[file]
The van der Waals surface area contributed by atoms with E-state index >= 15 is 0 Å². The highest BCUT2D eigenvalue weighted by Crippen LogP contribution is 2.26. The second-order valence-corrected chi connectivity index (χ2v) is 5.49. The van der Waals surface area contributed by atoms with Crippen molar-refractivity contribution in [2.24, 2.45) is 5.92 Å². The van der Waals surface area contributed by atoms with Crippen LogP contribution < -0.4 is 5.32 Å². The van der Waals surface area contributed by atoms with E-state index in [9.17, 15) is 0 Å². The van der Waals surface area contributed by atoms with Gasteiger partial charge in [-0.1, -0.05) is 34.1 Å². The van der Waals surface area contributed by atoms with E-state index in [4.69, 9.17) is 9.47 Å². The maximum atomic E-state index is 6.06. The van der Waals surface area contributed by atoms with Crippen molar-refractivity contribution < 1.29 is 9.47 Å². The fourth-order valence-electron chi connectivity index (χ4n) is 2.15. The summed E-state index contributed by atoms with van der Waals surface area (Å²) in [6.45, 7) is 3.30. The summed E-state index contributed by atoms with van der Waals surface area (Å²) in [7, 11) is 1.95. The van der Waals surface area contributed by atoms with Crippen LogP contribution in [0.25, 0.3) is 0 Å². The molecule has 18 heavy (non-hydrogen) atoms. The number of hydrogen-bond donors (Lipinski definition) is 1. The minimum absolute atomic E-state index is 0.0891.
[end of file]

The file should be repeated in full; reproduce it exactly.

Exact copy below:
The van der Waals surface area contributed by atoms with E-state index >= 15 is 0 Å². The highest BCUT2D eigenvalue weighted by Crippen LogP contribution is 2.26. The second-order valence-corrected chi connectivity index (χ2v) is 5.49. The van der Waals surface area contributed by atoms with Crippen molar-refractivity contribution in [2.24, 2.45) is 5.92 Å². The van der Waals surface area contributed by atoms with Crippen LogP contribution < -0.4 is 5.32 Å². The van der Waals surface area contributed by atoms with E-state index in [9.17, 15) is 0 Å². The van der Waals surface area contributed by atoms with Gasteiger partial charge in [-0.1, -0.05) is 34.1 Å². The van der Waals surface area contributed by atoms with E-state index in [4.69, 9.17) is 9.47 Å². The maximum atomic E-state index is 6.06. The van der Waals surface area contributed by atoms with Crippen molar-refractivity contribution < 1.29 is 9.47 Å². The fourth-order valence-electron chi connectivity index (χ4n) is 2.15. The summed E-state index contributed by atoms with van der Waals surface area (Å²) in [6.45, 7) is 3.30. The summed E-state index contributed by atoms with van der Waals surface area (Å²) in [7, 11) is 1.95. The van der Waals surface area contributed by atoms with Crippen LogP contribution in [0.25, 0.3) is 0 Å². The molecule has 18 heavy (non-hydrogen) atoms. The number of hydrogen-bond donors (Lipinski definition) is 1. The minimum absolute atomic E-state index is 0.0891.